In deciding where to invest, the choice between Nike (NYSE:NKE) and Under Armour (NYSE:UA) (NYSE:UAA) is clear-cut. Their paths have clearly diverged, with one going in the right direction while the other has stumbled.

The upstart Under Armour started in 1996 with a shirt that kept you cool when you sweated. Since then, the company has expanded its apparel line to encompass clothing that protects wearers from both heat and cold. It has also entered the footwear market.

Under Armour achieved success, and it was a promising growth stock for a while, but competition, including from Nike, has encroached on its sales. Founded in the 1960s, Nike has proved it has staying power, achieving phenomenal success.

It is more than just Nike's history that gives it a leg up, though.

Three women are smiling while they are jogging.

Image source: Getty images.

Nike winning the competition

Nike designs and sells a range of footwear, apparel, equipment, and accessories for various sports and fitness pursuits. While Under Armour has mainly stuck to its knitting with body-temperature-regulating gear, Nike has continued to push innovation and has tried to attract more women, including offering items such as yoga pants. It even offers a line of clothing, Dri-FIT, that is designed to keep you dry by wicking moisture away from your body. This is right in Under Armour's wheelhouse.

In other words, Nike has continued moving ahead and adapting, a must to survive in business. No wonder the company has been around for more than five decades.

The proof is in the numbers. Nike's annual revenue grew from fiscal 2015's (ended May 31) $30.6 billion to $39.1 billion in fiscal 2019. During the same time period, diluted earnings per share (EPS) rose from $1.85 to $2.49.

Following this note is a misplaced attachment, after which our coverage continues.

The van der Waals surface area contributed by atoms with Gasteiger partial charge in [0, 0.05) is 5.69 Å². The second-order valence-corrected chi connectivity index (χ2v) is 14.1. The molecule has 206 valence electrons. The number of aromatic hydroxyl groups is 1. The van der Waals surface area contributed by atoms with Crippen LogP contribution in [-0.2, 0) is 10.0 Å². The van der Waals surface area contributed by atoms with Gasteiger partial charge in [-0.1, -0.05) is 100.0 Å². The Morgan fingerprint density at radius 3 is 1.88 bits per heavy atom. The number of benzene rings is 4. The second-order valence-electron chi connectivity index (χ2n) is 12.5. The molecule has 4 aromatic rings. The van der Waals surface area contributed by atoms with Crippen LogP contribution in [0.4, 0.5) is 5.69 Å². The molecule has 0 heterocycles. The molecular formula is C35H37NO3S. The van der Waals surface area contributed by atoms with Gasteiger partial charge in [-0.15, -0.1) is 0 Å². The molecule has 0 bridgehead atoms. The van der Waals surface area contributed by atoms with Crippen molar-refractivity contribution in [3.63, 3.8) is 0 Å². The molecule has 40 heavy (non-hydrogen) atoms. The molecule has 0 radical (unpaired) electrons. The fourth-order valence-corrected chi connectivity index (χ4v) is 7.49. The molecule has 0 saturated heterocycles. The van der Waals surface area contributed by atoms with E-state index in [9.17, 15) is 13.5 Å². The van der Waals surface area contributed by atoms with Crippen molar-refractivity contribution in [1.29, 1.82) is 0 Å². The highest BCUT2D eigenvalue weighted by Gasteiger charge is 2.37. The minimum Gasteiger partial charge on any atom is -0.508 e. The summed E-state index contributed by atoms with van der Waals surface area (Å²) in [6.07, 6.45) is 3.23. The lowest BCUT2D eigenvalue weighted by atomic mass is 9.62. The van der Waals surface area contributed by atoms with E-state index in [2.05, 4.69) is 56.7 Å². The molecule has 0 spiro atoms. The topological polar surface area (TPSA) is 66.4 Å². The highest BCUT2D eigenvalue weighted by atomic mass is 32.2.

For the first nine months of fiscal 2020, Nike's revenue rose 7% year over year to $31.1 billion, and diluted EPS grew by 12% to $2.09.

Under Armour operates on a calendar basis, so the time periods don't match up exactly. But its revenue growth is demonstrably slowing. Revenue surged from just under $4 billion in 2015 to $4.8 billion in 2016, but there has been a marked slowdown since then. For instance, top-line growth was only 1.4% last year, with revenue reaching $5.3 billion. Moreover, GAAP diluted earnings per share fell from $0.53 in 2015 to $0.20 last year.

Don't mess with the feds

In November, The Wall Street Journal reported that Under Armour was under investigation by both the Securities and Exchange Commission (SEC) and U.S. Department of Justice (DOJ) regarding accounting practices related to how it recorded revenue. Specifically, the story said that the agencies are looking into whether Under Armour improperly shifted sales from one quarter to another.

The company issued an official statement, which read in part: "As we have stated previously, we firmly believe that our disclosures and our accounting practices have been entirely appropriate."

I'm not suggesting any wrongdoing, and perhaps nothing will come of the investigations. But the presence of them makes me uneasy. Additionally, the company did not mention that the SEC and DOJ had been conducting investigations since July 2017 until the Journal's report, which is not exactly a feather in management's cap.

This adds another layer of risk to Under Armour that Nike doesn't possess.

The balance sheet matters

While a company's financial strength is always noteworthy, it takes on particular importance during stressful economic times. Of course, with the coronavirus causing unemployment rolls to rise at an unprecedented pace -- there have been millions of new claims in each of the past two weeks -- consumer goods companies will face the consequences as discretionary spending is curtailed. Under these circumstances, the benefit of a strong balance sheet cannot be stressed enough.

Despite the turmoil in the market, Nike recently issued $6 billion of debt to increase liquidity. True, Nike's debt went from $3.8 billion (29% debt/total capital) to $9.7 billion (51% debt/total capital), but it will have more cash as a buffer during these challenging times.

Meanwhile, Moody's recently cut Under Armour's credit rating by one notch from Ba1 to Ba2. The rating agency cited weak performance and the effects of the coronavirus on consumer spending. Nike's rating is a very strong A1.

Nike's and Under Armour's results will feel pressure from store closures and lower consumer spending, naturally. A healthy balance sheet should carry Nike through these rough times, and, over the long term, compelling product offerings should see its shareholders happier owning its shares rather than Under Armour's stock.